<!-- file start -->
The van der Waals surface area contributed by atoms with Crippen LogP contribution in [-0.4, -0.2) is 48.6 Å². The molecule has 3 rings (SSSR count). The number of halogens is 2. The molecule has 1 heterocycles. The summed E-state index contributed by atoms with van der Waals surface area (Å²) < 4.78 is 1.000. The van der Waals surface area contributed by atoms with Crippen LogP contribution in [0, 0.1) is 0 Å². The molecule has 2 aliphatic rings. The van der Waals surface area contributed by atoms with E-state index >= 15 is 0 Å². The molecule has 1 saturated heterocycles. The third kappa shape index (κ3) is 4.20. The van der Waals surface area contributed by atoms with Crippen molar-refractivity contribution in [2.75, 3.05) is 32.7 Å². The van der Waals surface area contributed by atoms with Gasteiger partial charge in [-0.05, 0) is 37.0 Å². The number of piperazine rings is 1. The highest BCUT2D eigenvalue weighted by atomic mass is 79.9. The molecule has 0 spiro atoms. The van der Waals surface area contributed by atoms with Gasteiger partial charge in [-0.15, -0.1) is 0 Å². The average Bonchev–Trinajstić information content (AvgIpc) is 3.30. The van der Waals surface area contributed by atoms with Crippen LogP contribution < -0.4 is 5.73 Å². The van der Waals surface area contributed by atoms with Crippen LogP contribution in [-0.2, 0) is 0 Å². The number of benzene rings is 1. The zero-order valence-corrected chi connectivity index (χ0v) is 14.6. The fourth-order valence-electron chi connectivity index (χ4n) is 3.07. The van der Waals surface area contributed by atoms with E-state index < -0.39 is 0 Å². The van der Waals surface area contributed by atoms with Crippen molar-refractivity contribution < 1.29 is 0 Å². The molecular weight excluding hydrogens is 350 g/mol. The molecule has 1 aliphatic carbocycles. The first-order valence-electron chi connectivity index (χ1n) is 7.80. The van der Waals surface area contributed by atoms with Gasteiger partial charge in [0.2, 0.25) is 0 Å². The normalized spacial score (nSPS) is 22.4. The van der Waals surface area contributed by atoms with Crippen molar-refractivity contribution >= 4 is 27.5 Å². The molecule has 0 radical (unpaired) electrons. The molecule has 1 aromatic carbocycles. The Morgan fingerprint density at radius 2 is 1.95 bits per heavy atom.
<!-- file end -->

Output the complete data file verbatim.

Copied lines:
The van der Waals surface area contributed by atoms with Crippen LogP contribution in [-0.4, -0.2) is 48.6 Å². The molecule has 3 rings (SSSR count). The number of halogens is 2. The molecule has 1 heterocycles. The summed E-state index contributed by atoms with van der Waals surface area (Å²) < 4.78 is 1.000. The van der Waals surface area contributed by atoms with Crippen LogP contribution in [0, 0.1) is 0 Å². The molecule has 2 aliphatic rings. The van der Waals surface area contributed by atoms with E-state index >= 15 is 0 Å². The molecule has 1 saturated heterocycles. The third kappa shape index (κ3) is 4.20. The van der Waals surface area contributed by atoms with Crippen molar-refractivity contribution in [2.75, 3.05) is 32.7 Å². The van der Waals surface area contributed by atoms with Gasteiger partial charge in [-0.05, 0) is 37.0 Å². The number of piperazine rings is 1. The highest BCUT2D eigenvalue weighted by atomic mass is 79.9. The molecule has 0 spiro atoms. The van der Waals surface area contributed by atoms with Gasteiger partial charge in [-0.15, -0.1) is 0 Å². The average Bonchev–Trinajstić information content (AvgIpc) is 3.30. The van der Waals surface area contributed by atoms with Crippen LogP contribution < -0.4 is 5.73 Å². The van der Waals surface area contributed by atoms with Crippen LogP contribution in [-0.2, 0) is 0 Å². The number of benzene rings is 1. The zero-order valence-corrected chi connectivity index (χ0v) is 14.6. The fourth-order valence-electron chi connectivity index (χ4n) is 3.07. The van der Waals surface area contributed by atoms with E-state index < -0.39 is 0 Å². The van der Waals surface area contributed by atoms with Crippen molar-refractivity contribution < 1.29 is 0 Å². The molecular weight excluding hydrogens is 350 g/mol. The molecule has 1 aliphatic carbocycles. The first-order valence-electron chi connectivity index (χ1n) is 7.80. The van der Waals surface area contributed by atoms with Gasteiger partial charge in [0.2, 0.25) is 0 Å². The normalized spacial score (nSPS) is 22.4. The van der Waals surface area contributed by atoms with Crippen molar-refractivity contribution >= 4 is 27.5 Å². The molecule has 0 radical (unpaired) electrons. The molecule has 1 aromatic carbocycles. The Morgan fingerprint density at radius 2 is 1.95 bits per heavy atom.